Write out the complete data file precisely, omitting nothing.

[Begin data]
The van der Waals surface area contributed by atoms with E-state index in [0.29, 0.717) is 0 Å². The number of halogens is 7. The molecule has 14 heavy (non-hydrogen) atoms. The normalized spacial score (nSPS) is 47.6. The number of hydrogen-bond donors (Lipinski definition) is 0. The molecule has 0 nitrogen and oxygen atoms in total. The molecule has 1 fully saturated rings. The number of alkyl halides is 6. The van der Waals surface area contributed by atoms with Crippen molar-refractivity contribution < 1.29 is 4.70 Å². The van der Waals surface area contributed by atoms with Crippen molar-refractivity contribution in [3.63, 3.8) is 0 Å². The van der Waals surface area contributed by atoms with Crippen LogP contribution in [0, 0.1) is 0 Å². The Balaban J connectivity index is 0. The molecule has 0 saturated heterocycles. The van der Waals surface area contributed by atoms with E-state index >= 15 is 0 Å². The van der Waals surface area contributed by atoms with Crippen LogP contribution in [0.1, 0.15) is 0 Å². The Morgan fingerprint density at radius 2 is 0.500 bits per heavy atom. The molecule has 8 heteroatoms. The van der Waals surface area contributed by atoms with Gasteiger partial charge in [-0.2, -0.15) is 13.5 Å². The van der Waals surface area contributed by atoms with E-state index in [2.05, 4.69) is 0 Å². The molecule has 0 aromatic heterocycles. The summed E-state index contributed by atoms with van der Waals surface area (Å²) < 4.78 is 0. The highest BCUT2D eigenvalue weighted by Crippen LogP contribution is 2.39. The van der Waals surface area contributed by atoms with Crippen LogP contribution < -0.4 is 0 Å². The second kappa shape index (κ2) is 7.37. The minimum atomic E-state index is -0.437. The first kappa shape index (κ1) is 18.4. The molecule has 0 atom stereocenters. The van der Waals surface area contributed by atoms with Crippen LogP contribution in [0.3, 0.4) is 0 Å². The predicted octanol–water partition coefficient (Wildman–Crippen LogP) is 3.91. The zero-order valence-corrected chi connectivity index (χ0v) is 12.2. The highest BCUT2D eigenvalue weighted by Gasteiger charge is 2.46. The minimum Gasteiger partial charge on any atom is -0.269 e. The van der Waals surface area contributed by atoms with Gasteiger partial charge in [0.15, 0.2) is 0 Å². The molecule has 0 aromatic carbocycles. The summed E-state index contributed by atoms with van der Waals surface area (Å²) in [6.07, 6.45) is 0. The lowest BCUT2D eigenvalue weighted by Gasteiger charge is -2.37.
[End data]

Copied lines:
The van der Waals surface area contributed by atoms with E-state index in [0.29, 0.717) is 0 Å². The number of halogens is 7. The molecule has 14 heavy (non-hydrogen) atoms. The normalized spacial score (nSPS) is 47.6. The number of hydrogen-bond donors (Lipinski definition) is 0. The molecule has 0 nitrogen and oxygen atoms in total. The molecule has 1 fully saturated rings. The number of alkyl halides is 6. The van der Waals surface area contributed by atoms with Crippen molar-refractivity contribution < 1.29 is 4.70 Å². The van der Waals surface area contributed by atoms with Crippen molar-refractivity contribution in [3.63, 3.8) is 0 Å². The van der Waals surface area contributed by atoms with Crippen LogP contribution in [0, 0.1) is 0 Å². The Balaban J connectivity index is 0. The molecule has 0 saturated heterocycles. The van der Waals surface area contributed by atoms with E-state index >= 15 is 0 Å². The van der Waals surface area contributed by atoms with Crippen LogP contribution in [0.1, 0.15) is 0 Å². The Morgan fingerprint density at radius 2 is 0.500 bits per heavy atom. The molecule has 8 heteroatoms. The van der Waals surface area contributed by atoms with Gasteiger partial charge in [-0.2, -0.15) is 13.5 Å². The van der Waals surface area contributed by atoms with E-state index in [2.05, 4.69) is 0 Å². The molecule has 0 aromatic heterocycles. The summed E-state index contributed by atoms with van der Waals surface area (Å²) < 4.78 is 0. The highest BCUT2D eigenvalue weighted by Crippen LogP contribution is 2.39. The van der Waals surface area contributed by atoms with Crippen LogP contribution < -0.4 is 0 Å². The second kappa shape index (κ2) is 7.37. The minimum atomic E-state index is -0.437. The first kappa shape index (κ1) is 18.4. The molecule has 0 atom stereocenters. The van der Waals surface area contributed by atoms with Crippen LogP contribution in [0.3, 0.4) is 0 Å². The predicted octanol–water partition coefficient (Wildman–Crippen LogP) is 3.91. The zero-order valence-corrected chi connectivity index (χ0v) is 12.2. The highest BCUT2D eigenvalue weighted by Gasteiger charge is 2.46. The minimum Gasteiger partial charge on any atom is -0.269 e. The van der Waals surface area contributed by atoms with Gasteiger partial charge in [0.15, 0.2) is 0 Å². The molecule has 0 aromatic carbocycles. The summed E-state index contributed by atoms with van der Waals surface area (Å²) in [6.07, 6.45) is 0. The lowest BCUT2D eigenvalue weighted by Gasteiger charge is -2.37.